The SeaI/O-570S, designed using the Linear Technology LTC1867 A/D chip, provides eight single-ended 16-bit analog inputs, eight optically isolated inputs and eight Form C relay outputs.
The A/D inputs are independently software selectable for +/- 5V or +/- 15V ranges and feature high input impedance, allowing easy connection to a variety of sensors. The A/D inputs support floating/non-referenced or ground referenced selections. This makes the A/D inputs ideal for measuring floating signal sources such as outputs of transformers, thermistors, and battery-powered devices. Additionally, the A/D inputs can operate in bipolar or unipolar modes, and a dipswitch enables a bias voltage of +5 through a 10K resistor for thermistor input mode.
The SeaI/O-570S module features eight optically isolated inputs rated for 5-30VDC and provides 3500 VDC external isolation, while the Form C relays are configurable as normally-open or normally-closed and can switch DC loads up to 24W. Perfect for a variety of data acquisition/control and test & measurement applications, the SeaI/O-570S includes removable terminal blocks, which simplify field-wiring connections.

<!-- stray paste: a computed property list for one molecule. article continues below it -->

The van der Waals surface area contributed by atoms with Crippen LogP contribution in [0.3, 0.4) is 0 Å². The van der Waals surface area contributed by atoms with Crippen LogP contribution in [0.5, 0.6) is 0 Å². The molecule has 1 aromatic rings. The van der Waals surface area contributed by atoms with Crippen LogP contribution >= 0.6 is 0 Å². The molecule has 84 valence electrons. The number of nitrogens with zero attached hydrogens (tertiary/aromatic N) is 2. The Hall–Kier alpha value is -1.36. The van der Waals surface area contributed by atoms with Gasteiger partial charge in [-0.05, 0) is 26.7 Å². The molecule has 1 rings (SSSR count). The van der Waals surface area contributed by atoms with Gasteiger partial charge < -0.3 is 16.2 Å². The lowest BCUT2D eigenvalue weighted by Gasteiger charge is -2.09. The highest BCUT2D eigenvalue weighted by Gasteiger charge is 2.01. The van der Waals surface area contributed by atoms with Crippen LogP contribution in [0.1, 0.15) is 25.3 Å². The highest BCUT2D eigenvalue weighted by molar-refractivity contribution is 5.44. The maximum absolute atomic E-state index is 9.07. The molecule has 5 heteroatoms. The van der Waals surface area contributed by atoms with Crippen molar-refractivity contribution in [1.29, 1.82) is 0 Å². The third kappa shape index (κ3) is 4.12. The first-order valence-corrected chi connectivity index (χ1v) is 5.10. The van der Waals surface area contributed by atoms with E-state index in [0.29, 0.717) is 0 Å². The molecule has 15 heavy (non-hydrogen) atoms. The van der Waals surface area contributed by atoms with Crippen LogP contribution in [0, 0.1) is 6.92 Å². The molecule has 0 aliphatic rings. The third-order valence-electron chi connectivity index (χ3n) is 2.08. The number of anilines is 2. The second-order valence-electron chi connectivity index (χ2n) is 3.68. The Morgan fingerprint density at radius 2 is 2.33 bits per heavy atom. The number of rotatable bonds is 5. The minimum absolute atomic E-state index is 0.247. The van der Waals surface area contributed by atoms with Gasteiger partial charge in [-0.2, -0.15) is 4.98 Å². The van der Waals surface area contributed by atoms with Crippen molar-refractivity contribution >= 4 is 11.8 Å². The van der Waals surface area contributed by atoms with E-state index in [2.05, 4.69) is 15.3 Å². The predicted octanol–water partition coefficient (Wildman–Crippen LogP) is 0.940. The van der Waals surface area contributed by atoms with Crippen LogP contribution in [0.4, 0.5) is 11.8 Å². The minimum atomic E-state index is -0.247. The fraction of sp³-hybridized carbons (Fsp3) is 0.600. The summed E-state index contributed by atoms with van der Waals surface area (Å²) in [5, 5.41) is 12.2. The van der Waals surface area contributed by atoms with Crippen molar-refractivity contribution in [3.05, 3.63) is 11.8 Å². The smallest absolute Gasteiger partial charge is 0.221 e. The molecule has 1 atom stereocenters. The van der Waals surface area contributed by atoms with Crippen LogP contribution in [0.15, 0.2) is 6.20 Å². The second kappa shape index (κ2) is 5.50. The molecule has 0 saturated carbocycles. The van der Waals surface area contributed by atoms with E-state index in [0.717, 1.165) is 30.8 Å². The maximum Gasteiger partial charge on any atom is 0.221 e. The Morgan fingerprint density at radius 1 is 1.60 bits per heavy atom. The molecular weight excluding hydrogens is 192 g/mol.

The SeaI/O-570S is powered from your 9-30VDC source, or select from a variety of Sealevel power supply options. The modules operate over a wide operating temperature range of -20C to +70C and extended temperature range is optional.
Communicate with the SeaI/O-570S using the Sealevel SeaMAX API software libraries or use any Modbus RTU compliant device. Sealevel’s SeaMAX software drivers and utilities make installation and operation easy using Microsoft Windows and Linux operating systems.
Expand your I/O network with SeaI/O N-series products. SeaI/O modules are available with Reed and Form C relays, optically isolated inputs, TTL interfaces, A/D and D/A functionality. Up to 246 additional expansion modules can be added using convenient pass-through connectors.
Get a jumpstart on your digital I/O development with The Digital I/O Handbook that will provide helpful information that you will use again and again. Check out Chapter 1 for an overview of logic principles.